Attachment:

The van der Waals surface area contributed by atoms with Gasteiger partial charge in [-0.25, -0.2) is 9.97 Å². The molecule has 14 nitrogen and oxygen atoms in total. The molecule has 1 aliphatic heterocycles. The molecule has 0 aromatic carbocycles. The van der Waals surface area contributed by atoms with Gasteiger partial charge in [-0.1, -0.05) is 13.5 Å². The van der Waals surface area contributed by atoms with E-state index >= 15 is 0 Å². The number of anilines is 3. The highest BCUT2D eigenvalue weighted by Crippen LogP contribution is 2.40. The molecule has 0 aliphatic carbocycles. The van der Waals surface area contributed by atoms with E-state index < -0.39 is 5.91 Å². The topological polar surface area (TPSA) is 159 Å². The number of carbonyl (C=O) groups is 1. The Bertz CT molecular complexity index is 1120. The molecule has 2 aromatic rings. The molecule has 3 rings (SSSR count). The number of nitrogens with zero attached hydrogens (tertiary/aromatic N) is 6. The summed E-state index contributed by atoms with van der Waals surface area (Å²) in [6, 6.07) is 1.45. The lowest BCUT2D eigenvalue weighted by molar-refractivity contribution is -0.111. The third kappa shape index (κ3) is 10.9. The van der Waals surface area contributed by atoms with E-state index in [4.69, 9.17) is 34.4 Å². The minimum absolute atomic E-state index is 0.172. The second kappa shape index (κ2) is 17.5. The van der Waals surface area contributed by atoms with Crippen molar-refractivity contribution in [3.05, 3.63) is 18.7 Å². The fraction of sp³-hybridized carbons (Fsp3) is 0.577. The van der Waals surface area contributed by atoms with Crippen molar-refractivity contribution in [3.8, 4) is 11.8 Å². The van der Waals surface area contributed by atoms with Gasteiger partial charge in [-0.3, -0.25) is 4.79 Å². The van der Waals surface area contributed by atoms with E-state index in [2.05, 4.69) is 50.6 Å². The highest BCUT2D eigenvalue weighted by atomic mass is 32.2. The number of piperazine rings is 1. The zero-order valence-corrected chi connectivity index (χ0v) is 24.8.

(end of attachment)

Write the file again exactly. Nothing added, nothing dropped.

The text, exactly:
The van der Waals surface area contributed by atoms with Gasteiger partial charge in [-0.25, -0.2) is 9.97 Å². The molecule has 14 nitrogen and oxygen atoms in total. The molecule has 1 aliphatic heterocycles. The molecule has 0 aromatic carbocycles. The van der Waals surface area contributed by atoms with Gasteiger partial charge in [-0.1, -0.05) is 13.5 Å². The van der Waals surface area contributed by atoms with E-state index >= 15 is 0 Å². The number of anilines is 3. The highest BCUT2D eigenvalue weighted by Crippen LogP contribution is 2.40. The molecule has 0 aliphatic carbocycles. The van der Waals surface area contributed by atoms with E-state index < -0.39 is 5.91 Å². The topological polar surface area (TPSA) is 159 Å². The number of carbonyl (C=O) groups is 1. The Bertz CT molecular complexity index is 1120. The molecule has 2 aromatic rings. The molecule has 3 rings (SSSR count). The number of nitrogens with zero attached hydrogens (tertiary/aromatic N) is 6. The summed E-state index contributed by atoms with van der Waals surface area (Å²) in [6, 6.07) is 1.45. The lowest BCUT2D eigenvalue weighted by molar-refractivity contribution is -0.111. The third kappa shape index (κ3) is 10.9. The van der Waals surface area contributed by atoms with E-state index in [4.69, 9.17) is 34.4 Å². The minimum absolute atomic E-state index is 0.172. The second kappa shape index (κ2) is 17.5. The van der Waals surface area contributed by atoms with Crippen molar-refractivity contribution in [3.05, 3.63) is 18.7 Å². The fraction of sp³-hybridized carbons (Fsp3) is 0.577. The van der Waals surface area contributed by atoms with Crippen molar-refractivity contribution in [3.8, 4) is 11.8 Å². The van der Waals surface area contributed by atoms with Gasteiger partial charge in [-0.3, -0.25) is 4.79 Å². The van der Waals surface area contributed by atoms with E-state index in [2.05, 4.69) is 50.6 Å². The highest BCUT2D eigenvalue weighted by atomic mass is 32.2. The number of piperazine rings is 1. The zero-order valence-corrected chi connectivity index (χ0v) is 24.8.